Gilbert Pride Flag (left) adopted in 1978 and Philly Pride Flag (right) introduced in 2017.
This week, here are some LGBTQ Young Adult Historical Fiction recommendations.
All Out edited by Saundra Mitchell
Do you like the number seventeen? This anthology of seventeen young adult authors tells seventeen stories about seventeen young people of varying LGBTQ identities, living their lives in seventeen different time periods. There's a diversity of genres contained within, including a transgender soldier in the Mexican Civil War and an asexual girl at a roller-disco. And do we have lesbians? Oh, do we have lesbians! If you liked A Gentleman's Guide to Vice and Virtue and Code Name Verity, then you're gonna love these stories.
Like a Love Story by Abdi Nazemian
Set in New York City in the late 1980s, this is the story of Reza, a closeted gay Iranian boy who starts dating Judy, the straight niece of a prominent ACT UP activist. Reza's only exposure to other gay people has been coverage of the HIV/AIDS pandemic on television; which terrifies him into staying closeted. His bond with Judy becomes the best friendship he's ever had, so he thinks he'll be okay pretending to love her romantically and living his life in the closet—until he meets Judy's best friend, Art. Art is the only openly gay boy at their school, and rebels against his conservative parents by documenting the HIV/AIDS pandemic using his photography skills. Reza develops a big crush on Art and now he's in a pickle: He wants the boy, but doesn't wanna lose his best friend/girlfriend... and there's also a pandemic happening that the federal government won't do enough to fight. Maybe you find this story relatable? If you liked Darius the Great is Not Okay and Speak, give this one a try. It's different, but I think you'll like it!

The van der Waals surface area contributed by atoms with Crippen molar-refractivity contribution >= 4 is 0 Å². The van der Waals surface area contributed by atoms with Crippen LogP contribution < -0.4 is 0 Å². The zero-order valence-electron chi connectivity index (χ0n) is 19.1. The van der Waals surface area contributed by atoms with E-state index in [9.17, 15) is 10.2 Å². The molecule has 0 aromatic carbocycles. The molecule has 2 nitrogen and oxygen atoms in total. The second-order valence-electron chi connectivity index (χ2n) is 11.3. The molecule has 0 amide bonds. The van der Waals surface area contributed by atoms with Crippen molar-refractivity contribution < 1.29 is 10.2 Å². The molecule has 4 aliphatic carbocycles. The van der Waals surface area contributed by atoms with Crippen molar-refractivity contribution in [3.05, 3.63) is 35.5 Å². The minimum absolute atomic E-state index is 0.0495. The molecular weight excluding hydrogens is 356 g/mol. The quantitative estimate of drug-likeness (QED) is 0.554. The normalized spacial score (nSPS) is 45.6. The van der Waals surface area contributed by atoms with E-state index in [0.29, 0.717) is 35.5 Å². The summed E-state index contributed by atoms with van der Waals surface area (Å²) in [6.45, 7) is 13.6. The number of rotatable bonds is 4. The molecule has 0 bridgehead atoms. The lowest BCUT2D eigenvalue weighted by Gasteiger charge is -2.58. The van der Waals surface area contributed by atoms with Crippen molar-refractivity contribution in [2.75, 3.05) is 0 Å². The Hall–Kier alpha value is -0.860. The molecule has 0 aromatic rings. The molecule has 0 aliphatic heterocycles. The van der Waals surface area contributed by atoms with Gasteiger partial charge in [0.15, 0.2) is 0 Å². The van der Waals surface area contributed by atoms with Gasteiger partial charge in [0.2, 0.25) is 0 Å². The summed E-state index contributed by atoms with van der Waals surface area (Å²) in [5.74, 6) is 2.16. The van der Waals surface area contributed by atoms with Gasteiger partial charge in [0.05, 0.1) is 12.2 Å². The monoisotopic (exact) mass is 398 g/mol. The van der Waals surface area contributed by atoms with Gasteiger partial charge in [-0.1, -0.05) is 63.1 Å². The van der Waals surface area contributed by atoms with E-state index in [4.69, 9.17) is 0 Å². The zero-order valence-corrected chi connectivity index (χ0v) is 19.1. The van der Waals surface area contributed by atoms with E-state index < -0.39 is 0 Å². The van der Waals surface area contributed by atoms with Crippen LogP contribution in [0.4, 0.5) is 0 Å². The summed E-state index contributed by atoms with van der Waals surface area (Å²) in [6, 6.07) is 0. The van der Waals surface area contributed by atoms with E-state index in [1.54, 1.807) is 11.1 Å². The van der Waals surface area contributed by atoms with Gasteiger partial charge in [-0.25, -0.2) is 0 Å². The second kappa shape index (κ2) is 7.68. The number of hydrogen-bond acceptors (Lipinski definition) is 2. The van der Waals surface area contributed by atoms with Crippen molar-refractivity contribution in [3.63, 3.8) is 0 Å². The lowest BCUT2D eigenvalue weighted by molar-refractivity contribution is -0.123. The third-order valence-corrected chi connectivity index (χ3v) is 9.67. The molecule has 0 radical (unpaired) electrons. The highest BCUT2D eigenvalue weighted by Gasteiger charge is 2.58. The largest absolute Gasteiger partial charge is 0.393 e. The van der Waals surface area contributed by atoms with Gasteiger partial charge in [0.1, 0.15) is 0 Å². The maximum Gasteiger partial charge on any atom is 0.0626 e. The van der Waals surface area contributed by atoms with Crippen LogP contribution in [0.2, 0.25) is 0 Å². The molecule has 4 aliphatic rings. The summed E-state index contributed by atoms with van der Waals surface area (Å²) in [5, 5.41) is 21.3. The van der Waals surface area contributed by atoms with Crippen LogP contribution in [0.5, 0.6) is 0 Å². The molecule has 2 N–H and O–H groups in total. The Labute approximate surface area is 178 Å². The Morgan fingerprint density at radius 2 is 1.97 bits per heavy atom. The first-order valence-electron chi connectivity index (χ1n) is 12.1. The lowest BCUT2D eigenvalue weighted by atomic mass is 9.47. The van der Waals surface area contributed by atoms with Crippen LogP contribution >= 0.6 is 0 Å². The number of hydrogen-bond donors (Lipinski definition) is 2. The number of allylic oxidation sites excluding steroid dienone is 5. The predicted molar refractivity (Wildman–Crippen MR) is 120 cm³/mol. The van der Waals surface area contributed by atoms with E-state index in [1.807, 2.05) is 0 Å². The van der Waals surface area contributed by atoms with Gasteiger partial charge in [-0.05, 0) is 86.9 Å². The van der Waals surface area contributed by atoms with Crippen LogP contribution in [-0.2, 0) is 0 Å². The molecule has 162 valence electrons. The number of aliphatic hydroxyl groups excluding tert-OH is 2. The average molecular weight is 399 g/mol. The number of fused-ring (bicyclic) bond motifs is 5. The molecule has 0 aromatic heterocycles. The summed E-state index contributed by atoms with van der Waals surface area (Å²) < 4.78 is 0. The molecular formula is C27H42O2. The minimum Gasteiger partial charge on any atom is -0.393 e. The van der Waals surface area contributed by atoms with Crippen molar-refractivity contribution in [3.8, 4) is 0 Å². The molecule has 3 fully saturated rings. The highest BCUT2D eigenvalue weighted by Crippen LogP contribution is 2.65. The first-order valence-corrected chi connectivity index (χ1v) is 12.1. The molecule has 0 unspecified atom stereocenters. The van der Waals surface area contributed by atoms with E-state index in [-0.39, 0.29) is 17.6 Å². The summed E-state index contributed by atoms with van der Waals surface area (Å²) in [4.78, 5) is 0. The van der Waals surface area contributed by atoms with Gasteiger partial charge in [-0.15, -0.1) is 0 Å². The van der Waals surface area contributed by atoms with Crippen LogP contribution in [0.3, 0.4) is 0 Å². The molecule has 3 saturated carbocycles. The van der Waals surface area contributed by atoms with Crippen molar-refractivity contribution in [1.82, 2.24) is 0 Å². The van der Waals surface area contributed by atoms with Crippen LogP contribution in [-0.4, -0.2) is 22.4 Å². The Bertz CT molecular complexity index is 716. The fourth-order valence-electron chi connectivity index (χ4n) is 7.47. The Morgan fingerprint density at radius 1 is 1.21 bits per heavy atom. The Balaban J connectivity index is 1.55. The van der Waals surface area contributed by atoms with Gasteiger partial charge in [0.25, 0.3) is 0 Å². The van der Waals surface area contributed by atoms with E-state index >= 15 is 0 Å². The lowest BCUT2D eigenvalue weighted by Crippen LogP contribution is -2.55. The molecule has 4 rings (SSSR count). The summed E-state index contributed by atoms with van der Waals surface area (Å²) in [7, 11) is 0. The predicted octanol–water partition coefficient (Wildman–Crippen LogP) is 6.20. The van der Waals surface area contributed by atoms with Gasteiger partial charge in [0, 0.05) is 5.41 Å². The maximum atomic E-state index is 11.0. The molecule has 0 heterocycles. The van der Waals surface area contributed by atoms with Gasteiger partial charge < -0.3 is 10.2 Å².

The House of Impossible Beauties by Joseph Cassara
I think the librarians over at Over The Rainbow described this one better than I ever could:
"For fans of the FX show Pose or the documentary Paris Is Burning, Cassara lovingly documents the NYC ball scene of the 1980s, when queer people of color were able to compete in a vicious and loving environment of fierce queens with even fiercer support. Tough issues like AIDS and racism are addressed head on as the vivid characters navigate love, life, and loss with their wigs tightly secured and their lipstick unsmudged." If you liked The Black Flamingo and Rainbow Milk, check this out.
I hope these stories allow you to imagine what it was like for our queer and transgender ancestors, to feel how they might have felt and the ways they lived. and how their struggles then reflect our struggles now. How they were like us, and we were like them. These are not unprecedented times for our community.
Next week: Comics and Graphic Novels!